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Is Your Coworker a Narcissist?


Something is just off about her.  You cannot put your finger on it, but you suspect she is different.  She takes longer to get things done when she does not get her way.  She makes things more complicated than necessary and avoids difficult conversations.  It is subtle but noticeable.  On the surface, she seems confident, yet you detect an underlying fragility. 

The Mayo Clinic defines a narcissistic personality disorder as "a mental disorder in which people have an inflated sense of their importance and a deep need for admiration. Those with narcissistic personality disorder believe that they're superior to others and have little regard for other people's feelings. But behind this mask of ultra-confidence lies a fragile self-esteem, vulnerable to the slightest criticism."

The typical narcissist is more easily spotted.  However, the passive-aggressive narcissist is challenging to identify.  According to Psychology Today, many narcissists come across as openly grandiose and outwardly intrusive. Some narcissists utilize passive-aggressive tactics as a primary way of fulfilling their selfish needs or to exact "punishment" on those who fail to cater to their whims.

These latent narcissists become secretly hostile when things do not go their way.  They devise subversive plans to make people around them miserable when they do not get what they deserve.  Following are some diagnostics to understand better the person you are dealing with at work.

The first diagnostic is secret sabotage.  These people fail to meet commitments or agreements with what seems to be justifiable reasoning.  They harm the team by interjecting information disguised as something helpful.  They deliberately act in ways that hurt team chemistry. They repeatedly poison situations with what appears to be something necessary.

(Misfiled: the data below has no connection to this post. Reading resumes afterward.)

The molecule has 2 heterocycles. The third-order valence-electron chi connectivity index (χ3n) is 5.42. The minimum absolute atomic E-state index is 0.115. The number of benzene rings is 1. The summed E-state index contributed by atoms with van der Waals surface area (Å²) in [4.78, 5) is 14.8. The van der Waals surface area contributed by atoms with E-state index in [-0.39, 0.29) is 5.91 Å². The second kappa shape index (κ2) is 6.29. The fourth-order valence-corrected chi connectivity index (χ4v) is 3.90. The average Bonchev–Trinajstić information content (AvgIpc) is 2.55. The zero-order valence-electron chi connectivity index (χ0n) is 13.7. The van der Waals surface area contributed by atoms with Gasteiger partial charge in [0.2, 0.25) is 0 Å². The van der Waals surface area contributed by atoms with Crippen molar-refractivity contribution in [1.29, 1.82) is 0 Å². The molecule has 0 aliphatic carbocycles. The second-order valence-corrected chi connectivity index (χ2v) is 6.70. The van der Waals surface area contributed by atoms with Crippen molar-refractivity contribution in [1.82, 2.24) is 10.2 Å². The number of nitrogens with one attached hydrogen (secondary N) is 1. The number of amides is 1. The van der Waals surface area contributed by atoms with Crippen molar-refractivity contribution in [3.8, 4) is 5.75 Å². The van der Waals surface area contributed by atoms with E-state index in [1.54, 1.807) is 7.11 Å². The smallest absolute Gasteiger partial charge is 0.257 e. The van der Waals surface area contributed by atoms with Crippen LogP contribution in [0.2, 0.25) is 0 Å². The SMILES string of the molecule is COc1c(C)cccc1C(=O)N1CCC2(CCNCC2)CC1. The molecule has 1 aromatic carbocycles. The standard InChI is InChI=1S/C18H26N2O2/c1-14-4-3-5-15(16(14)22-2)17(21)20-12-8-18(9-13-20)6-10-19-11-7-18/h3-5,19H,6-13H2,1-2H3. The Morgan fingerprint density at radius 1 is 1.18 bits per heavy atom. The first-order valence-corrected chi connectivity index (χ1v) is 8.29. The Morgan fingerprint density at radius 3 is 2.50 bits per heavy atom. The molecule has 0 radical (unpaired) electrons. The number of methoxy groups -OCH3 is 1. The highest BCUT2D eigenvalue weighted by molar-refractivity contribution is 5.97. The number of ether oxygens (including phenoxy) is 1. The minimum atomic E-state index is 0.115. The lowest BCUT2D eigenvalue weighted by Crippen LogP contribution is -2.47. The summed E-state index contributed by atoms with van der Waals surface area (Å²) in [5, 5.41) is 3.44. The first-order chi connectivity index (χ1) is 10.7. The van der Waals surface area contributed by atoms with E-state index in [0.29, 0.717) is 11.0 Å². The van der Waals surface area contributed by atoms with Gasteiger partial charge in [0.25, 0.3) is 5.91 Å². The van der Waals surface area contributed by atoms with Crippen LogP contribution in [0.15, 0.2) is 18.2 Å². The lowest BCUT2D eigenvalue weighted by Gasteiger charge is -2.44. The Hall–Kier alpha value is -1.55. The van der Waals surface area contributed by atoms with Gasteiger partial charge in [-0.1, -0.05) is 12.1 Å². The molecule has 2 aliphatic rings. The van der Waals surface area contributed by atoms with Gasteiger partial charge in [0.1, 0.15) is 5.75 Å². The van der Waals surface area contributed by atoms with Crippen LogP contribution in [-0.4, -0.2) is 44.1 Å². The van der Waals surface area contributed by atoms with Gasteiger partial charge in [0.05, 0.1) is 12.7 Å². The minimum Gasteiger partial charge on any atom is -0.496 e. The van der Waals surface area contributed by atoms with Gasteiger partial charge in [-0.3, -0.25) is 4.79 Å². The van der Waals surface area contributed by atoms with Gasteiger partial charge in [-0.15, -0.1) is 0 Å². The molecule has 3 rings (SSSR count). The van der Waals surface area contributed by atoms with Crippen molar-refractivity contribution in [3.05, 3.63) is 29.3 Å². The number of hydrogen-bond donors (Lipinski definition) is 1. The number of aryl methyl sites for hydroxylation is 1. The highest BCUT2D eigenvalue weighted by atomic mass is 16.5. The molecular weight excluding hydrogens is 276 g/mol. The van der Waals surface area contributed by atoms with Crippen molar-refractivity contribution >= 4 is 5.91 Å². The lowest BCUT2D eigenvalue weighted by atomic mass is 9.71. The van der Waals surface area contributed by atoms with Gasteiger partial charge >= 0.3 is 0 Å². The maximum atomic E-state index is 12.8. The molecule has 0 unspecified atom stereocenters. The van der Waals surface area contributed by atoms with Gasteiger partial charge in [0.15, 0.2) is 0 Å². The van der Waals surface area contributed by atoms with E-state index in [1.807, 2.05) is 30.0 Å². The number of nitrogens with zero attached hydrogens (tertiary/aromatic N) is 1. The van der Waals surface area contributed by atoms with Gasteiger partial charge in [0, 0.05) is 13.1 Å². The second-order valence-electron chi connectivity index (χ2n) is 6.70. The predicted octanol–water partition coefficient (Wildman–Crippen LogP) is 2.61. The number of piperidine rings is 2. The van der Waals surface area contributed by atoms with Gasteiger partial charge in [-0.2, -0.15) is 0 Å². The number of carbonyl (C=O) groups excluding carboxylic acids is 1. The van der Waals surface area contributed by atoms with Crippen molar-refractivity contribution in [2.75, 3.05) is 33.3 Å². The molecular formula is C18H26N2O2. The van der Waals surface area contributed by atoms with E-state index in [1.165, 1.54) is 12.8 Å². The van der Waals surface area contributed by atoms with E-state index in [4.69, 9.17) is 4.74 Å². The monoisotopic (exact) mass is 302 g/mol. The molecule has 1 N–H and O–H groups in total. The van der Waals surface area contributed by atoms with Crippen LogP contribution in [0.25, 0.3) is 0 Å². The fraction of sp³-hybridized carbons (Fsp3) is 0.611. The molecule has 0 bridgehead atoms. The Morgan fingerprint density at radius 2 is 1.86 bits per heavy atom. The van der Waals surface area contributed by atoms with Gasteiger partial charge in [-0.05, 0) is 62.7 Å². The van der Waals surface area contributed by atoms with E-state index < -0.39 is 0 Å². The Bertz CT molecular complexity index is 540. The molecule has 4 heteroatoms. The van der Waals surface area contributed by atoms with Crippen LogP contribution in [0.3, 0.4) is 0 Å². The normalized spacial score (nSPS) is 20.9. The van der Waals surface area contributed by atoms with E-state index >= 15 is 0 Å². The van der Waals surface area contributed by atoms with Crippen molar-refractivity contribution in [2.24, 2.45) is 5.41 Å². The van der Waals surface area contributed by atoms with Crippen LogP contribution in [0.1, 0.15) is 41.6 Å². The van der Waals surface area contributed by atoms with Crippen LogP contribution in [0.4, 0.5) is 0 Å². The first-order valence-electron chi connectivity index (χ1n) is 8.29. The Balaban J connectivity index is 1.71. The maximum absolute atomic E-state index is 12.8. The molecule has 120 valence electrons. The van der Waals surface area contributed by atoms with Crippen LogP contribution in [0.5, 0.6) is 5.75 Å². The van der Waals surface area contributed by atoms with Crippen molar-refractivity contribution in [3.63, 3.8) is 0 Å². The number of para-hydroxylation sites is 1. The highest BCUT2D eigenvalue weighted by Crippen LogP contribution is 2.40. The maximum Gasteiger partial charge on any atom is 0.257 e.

Another tendency for passive-aggressive narcissists is hidden resistance.  They are rigid and tend to overcomplicate everyday challenges.  They stall progress intentionally when they feel left out of the spotlight.  Any significant issue that does not involve them gets challenged because they are not the center of attention.

Quick to blame others is another diagnostic.  They become the center of attention by casting others in a negative light.  They become large by making others appear small.  In meetings, they call out those who are absent and cannot defend themselves.  They plant seeds of suspicion regarding people as potential problems.  They might say something like, "I wonder why Mary did not address that issue."

Ghosting others is another tactic.  They ignore people or exclude them from issues and conversations.  This activity becomes intensified when they suspect resistance to their ideas or approach to a situation.  They leave dissenters off the meeting invitation or email distribution.  When confronted, they declare the behavior as an accidental omission.

Sarcasm and hostile humor are other diagnostic tools. They make hurtful remarks about others (mostly behind their back) with subtle comments or inflection.  On the surface, these comments appear harmless. Yet, upon reflection, you notice the pointed jabs as hurtful or deceitful.